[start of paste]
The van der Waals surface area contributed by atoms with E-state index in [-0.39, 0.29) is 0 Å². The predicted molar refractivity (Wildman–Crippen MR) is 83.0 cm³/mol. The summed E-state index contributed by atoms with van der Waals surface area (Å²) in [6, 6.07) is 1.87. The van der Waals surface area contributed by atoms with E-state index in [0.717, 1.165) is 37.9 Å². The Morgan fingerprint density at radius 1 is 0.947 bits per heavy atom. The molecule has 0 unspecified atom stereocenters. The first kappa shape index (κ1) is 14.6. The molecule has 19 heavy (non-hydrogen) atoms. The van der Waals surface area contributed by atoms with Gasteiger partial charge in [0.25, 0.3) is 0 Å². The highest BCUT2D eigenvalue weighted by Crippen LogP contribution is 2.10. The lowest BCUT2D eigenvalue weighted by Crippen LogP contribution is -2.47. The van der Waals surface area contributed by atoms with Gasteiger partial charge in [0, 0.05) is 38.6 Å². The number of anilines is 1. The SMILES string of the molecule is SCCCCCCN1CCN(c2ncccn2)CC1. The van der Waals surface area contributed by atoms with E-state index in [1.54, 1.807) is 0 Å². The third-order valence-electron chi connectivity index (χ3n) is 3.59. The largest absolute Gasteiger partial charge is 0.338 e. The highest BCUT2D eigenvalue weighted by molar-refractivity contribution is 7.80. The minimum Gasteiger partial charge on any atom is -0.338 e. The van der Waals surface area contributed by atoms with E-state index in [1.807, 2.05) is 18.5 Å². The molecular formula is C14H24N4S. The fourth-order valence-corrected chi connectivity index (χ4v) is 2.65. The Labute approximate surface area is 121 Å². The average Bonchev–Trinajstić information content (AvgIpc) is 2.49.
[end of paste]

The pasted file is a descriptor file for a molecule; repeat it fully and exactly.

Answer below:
The van der Waals surface area contributed by atoms with E-state index in [-0.39, 0.29) is 0 Å². The predicted molar refractivity (Wildman–Crippen MR) is 83.0 cm³/mol. The summed E-state index contributed by atoms with van der Waals surface area (Å²) in [6, 6.07) is 1.87. The van der Waals surface area contributed by atoms with E-state index in [0.717, 1.165) is 37.9 Å². The Morgan fingerprint density at radius 1 is 0.947 bits per heavy atom. The molecule has 0 unspecified atom stereocenters. The first kappa shape index (κ1) is 14.6. The molecule has 19 heavy (non-hydrogen) atoms. The van der Waals surface area contributed by atoms with Gasteiger partial charge in [0.25, 0.3) is 0 Å². The highest BCUT2D eigenvalue weighted by Crippen LogP contribution is 2.10. The lowest BCUT2D eigenvalue weighted by Crippen LogP contribution is -2.47. The van der Waals surface area contributed by atoms with Gasteiger partial charge in [0, 0.05) is 38.6 Å². The number of anilines is 1. The SMILES string of the molecule is SCCCCCCN1CCN(c2ncccn2)CC1. The van der Waals surface area contributed by atoms with E-state index in [1.54, 1.807) is 0 Å². The third-order valence-electron chi connectivity index (χ3n) is 3.59. The largest absolute Gasteiger partial charge is 0.338 e. The highest BCUT2D eigenvalue weighted by molar-refractivity contribution is 7.80. The minimum Gasteiger partial charge on any atom is -0.338 e. The van der Waals surface area contributed by atoms with E-state index in [1.807, 2.05) is 18.5 Å². The molecular formula is C14H24N4S. The fourth-order valence-corrected chi connectivity index (χ4v) is 2.65. The Labute approximate surface area is 121 Å². The average Bonchev–Trinajstić information content (AvgIpc) is 2.49.